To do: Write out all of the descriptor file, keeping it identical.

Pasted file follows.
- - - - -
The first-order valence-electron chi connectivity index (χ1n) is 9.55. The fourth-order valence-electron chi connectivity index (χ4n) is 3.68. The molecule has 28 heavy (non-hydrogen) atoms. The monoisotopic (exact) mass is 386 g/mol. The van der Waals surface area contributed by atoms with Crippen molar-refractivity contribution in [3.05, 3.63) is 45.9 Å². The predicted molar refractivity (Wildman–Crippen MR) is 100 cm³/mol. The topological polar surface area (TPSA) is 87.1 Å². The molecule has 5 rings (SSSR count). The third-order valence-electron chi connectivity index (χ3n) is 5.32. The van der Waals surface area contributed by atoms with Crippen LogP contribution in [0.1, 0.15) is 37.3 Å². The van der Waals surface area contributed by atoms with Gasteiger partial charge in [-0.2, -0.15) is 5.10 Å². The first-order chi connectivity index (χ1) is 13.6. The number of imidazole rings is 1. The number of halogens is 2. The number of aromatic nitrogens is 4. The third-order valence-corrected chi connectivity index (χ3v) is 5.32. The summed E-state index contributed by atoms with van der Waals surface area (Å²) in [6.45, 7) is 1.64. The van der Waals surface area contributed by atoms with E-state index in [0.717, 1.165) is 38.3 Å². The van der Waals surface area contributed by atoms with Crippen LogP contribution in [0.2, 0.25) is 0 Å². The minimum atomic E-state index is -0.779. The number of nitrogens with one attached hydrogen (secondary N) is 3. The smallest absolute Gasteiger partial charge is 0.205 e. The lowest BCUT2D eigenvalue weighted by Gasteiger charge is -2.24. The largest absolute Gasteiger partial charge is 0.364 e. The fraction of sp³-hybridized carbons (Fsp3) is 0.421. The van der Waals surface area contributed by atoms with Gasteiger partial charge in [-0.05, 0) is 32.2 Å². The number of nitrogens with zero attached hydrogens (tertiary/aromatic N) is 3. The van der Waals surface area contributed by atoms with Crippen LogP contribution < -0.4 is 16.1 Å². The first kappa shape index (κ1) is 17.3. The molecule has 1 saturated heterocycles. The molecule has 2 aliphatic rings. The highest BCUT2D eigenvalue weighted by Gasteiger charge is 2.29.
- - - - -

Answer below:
The first-order valence-electron chi connectivity index (χ1n) is 9.55. The fourth-order valence-electron chi connectivity index (χ4n) is 3.68. The molecule has 28 heavy (non-hydrogen) atoms. The monoisotopic (exact) mass is 386 g/mol. The van der Waals surface area contributed by atoms with Crippen molar-refractivity contribution in [3.05, 3.63) is 45.9 Å². The predicted molar refractivity (Wildman–Crippen MR) is 100 cm³/mol. The topological polar surface area (TPSA) is 87.1 Å². The molecule has 5 rings (SSSR count). The third-order valence-electron chi connectivity index (χ3n) is 5.32. The van der Waals surface area contributed by atoms with Crippen LogP contribution in [0.1, 0.15) is 37.3 Å². The van der Waals surface area contributed by atoms with Gasteiger partial charge in [-0.2, -0.15) is 5.10 Å². The first-order chi connectivity index (χ1) is 13.6. The number of imidazole rings is 1. The number of halogens is 2. The number of aromatic nitrogens is 4. The third-order valence-corrected chi connectivity index (χ3v) is 5.32. The summed E-state index contributed by atoms with van der Waals surface area (Å²) in [6.45, 7) is 1.64. The van der Waals surface area contributed by atoms with E-state index in [0.717, 1.165) is 38.3 Å². The van der Waals surface area contributed by atoms with Crippen LogP contribution in [0.2, 0.25) is 0 Å². The minimum atomic E-state index is -0.779. The number of nitrogens with one attached hydrogen (secondary N) is 3. The smallest absolute Gasteiger partial charge is 0.205 e. The lowest BCUT2D eigenvalue weighted by Gasteiger charge is -2.24. The largest absolute Gasteiger partial charge is 0.364 e. The fraction of sp³-hybridized carbons (Fsp3) is 0.421. The van der Waals surface area contributed by atoms with Gasteiger partial charge in [-0.05, 0) is 32.2 Å². The number of nitrogens with zero attached hydrogens (tertiary/aromatic N) is 3. The van der Waals surface area contributed by atoms with Crippen LogP contribution < -0.4 is 16.1 Å². The first kappa shape index (κ1) is 17.3. The molecule has 1 saturated heterocycles. The molecule has 2 aliphatic rings. The highest BCUT2D eigenvalue weighted by Gasteiger charge is 2.29.